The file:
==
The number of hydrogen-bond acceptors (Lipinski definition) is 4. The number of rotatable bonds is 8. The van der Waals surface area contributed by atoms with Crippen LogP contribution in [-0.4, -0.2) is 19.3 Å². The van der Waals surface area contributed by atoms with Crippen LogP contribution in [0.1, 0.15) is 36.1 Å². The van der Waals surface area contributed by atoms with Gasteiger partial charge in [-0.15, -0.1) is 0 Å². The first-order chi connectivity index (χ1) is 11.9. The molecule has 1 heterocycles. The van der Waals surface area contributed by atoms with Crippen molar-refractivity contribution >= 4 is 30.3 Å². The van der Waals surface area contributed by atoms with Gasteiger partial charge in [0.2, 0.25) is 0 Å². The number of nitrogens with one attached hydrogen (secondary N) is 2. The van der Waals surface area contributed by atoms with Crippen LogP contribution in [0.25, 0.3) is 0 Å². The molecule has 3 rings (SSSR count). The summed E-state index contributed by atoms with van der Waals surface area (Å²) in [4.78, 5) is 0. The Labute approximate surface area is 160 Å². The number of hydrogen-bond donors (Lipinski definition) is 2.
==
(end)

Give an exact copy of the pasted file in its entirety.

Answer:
The number of hydrogen-bond acceptors (Lipinski definition) is 4. The number of rotatable bonds is 8. The van der Waals surface area contributed by atoms with Crippen LogP contribution in [-0.4, -0.2) is 19.3 Å². The van der Waals surface area contributed by atoms with Crippen LogP contribution in [0.1, 0.15) is 36.1 Å². The van der Waals surface area contributed by atoms with Gasteiger partial charge in [-0.15, -0.1) is 0 Å². The first-order chi connectivity index (χ1) is 11.9. The molecule has 1 heterocycles. The van der Waals surface area contributed by atoms with Crippen molar-refractivity contribution >= 4 is 30.3 Å². The van der Waals surface area contributed by atoms with Gasteiger partial charge in [0.2, 0.25) is 0 Å². The number of nitrogens with one attached hydrogen (secondary N) is 2. The van der Waals surface area contributed by atoms with Crippen LogP contribution in [0.25, 0.3) is 0 Å². The molecule has 3 rings (SSSR count). The summed E-state index contributed by atoms with van der Waals surface area (Å²) in [4.78, 5) is 0. The Labute approximate surface area is 160 Å². The number of hydrogen-bond donors (Lipinski definition) is 2.